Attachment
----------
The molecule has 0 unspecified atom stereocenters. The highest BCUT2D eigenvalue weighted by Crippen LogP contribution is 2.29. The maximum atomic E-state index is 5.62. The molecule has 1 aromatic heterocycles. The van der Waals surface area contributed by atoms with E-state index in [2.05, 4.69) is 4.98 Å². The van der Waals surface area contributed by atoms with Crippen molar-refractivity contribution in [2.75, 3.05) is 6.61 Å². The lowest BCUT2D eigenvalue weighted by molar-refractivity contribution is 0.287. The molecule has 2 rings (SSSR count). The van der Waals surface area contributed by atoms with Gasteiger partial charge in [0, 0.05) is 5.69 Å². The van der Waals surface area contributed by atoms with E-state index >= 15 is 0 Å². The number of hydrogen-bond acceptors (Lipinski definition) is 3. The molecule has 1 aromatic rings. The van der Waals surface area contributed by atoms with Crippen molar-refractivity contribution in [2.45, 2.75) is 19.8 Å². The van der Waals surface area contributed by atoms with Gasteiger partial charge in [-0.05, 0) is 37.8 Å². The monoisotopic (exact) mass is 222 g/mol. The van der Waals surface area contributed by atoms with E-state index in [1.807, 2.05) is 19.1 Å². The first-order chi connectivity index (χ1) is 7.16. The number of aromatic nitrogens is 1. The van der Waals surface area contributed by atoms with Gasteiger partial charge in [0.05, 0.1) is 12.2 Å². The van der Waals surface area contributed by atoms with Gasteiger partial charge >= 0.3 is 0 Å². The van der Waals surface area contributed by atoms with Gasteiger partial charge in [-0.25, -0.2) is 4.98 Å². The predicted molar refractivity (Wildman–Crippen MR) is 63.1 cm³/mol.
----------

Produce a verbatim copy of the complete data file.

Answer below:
The molecule has 0 unspecified atom stereocenters. The highest BCUT2D eigenvalue weighted by Crippen LogP contribution is 2.29. The maximum atomic E-state index is 5.62. The molecule has 1 aromatic heterocycles. The van der Waals surface area contributed by atoms with E-state index in [2.05, 4.69) is 4.98 Å². The van der Waals surface area contributed by atoms with Crippen molar-refractivity contribution in [2.75, 3.05) is 6.61 Å². The lowest BCUT2D eigenvalue weighted by molar-refractivity contribution is 0.287. The molecule has 2 rings (SSSR count). The van der Waals surface area contributed by atoms with Gasteiger partial charge in [0, 0.05) is 5.69 Å². The van der Waals surface area contributed by atoms with E-state index >= 15 is 0 Å². The number of hydrogen-bond acceptors (Lipinski definition) is 3. The molecule has 1 aromatic rings. The van der Waals surface area contributed by atoms with Crippen molar-refractivity contribution in [2.45, 2.75) is 19.8 Å². The van der Waals surface area contributed by atoms with Gasteiger partial charge in [-0.05, 0) is 37.8 Å². The monoisotopic (exact) mass is 222 g/mol. The van der Waals surface area contributed by atoms with E-state index in [1.807, 2.05) is 19.1 Å². The first-order chi connectivity index (χ1) is 7.16. The number of aromatic nitrogens is 1. The van der Waals surface area contributed by atoms with Gasteiger partial charge in [0.05, 0.1) is 12.2 Å². The van der Waals surface area contributed by atoms with Gasteiger partial charge >= 0.3 is 0 Å². The van der Waals surface area contributed by atoms with Gasteiger partial charge in [-0.25, -0.2) is 4.98 Å². The predicted molar refractivity (Wildman–Crippen MR) is 63.1 cm³/mol.